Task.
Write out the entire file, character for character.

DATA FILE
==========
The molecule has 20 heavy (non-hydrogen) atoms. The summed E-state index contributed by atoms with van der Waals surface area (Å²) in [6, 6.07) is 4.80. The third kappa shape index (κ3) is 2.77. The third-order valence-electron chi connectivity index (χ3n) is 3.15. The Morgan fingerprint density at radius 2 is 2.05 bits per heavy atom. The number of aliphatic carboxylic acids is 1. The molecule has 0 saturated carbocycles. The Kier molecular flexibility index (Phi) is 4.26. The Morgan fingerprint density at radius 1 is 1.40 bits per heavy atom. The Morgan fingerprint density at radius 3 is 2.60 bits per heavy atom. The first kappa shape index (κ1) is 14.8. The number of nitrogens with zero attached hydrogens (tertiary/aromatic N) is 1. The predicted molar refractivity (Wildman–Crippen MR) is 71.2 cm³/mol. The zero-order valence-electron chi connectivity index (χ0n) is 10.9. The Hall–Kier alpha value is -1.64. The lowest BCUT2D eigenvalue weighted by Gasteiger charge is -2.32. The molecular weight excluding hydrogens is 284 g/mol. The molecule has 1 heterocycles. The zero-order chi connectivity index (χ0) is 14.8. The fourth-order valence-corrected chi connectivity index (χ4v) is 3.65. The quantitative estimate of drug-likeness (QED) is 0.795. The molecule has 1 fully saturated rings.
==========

The molecule has 20 heavy (non-hydrogen) atoms. The summed E-state index contributed by atoms with van der Waals surface area (Å²) in [6, 6.07) is 4.80. The third kappa shape index (κ3) is 2.77. The third-order valence-electron chi connectivity index (χ3n) is 3.15. The Morgan fingerprint density at radius 2 is 2.05 bits per heavy atom. The number of aliphatic carboxylic acids is 1. The molecule has 0 saturated carbocycles. The Kier molecular flexibility index (Phi) is 4.26. The Morgan fingerprint density at radius 1 is 1.40 bits per heavy atom. The Morgan fingerprint density at radius 3 is 2.60 bits per heavy atom. The first kappa shape index (κ1) is 14.8. The number of nitrogens with zero attached hydrogens (tertiary/aromatic N) is 1. The predicted molar refractivity (Wildman–Crippen MR) is 71.2 cm³/mol. The zero-order valence-electron chi connectivity index (χ0n) is 10.9. The Hall–Kier alpha value is -1.64. The lowest BCUT2D eigenvalue weighted by Gasteiger charge is -2.32. The molecular weight excluding hydrogens is 284 g/mol. The molecule has 1 heterocycles. The zero-order chi connectivity index (χ0) is 14.8. The fourth-order valence-corrected chi connectivity index (χ4v) is 3.65. The quantitative estimate of drug-likeness (QED) is 0.795. The molecule has 1 fully saturated rings.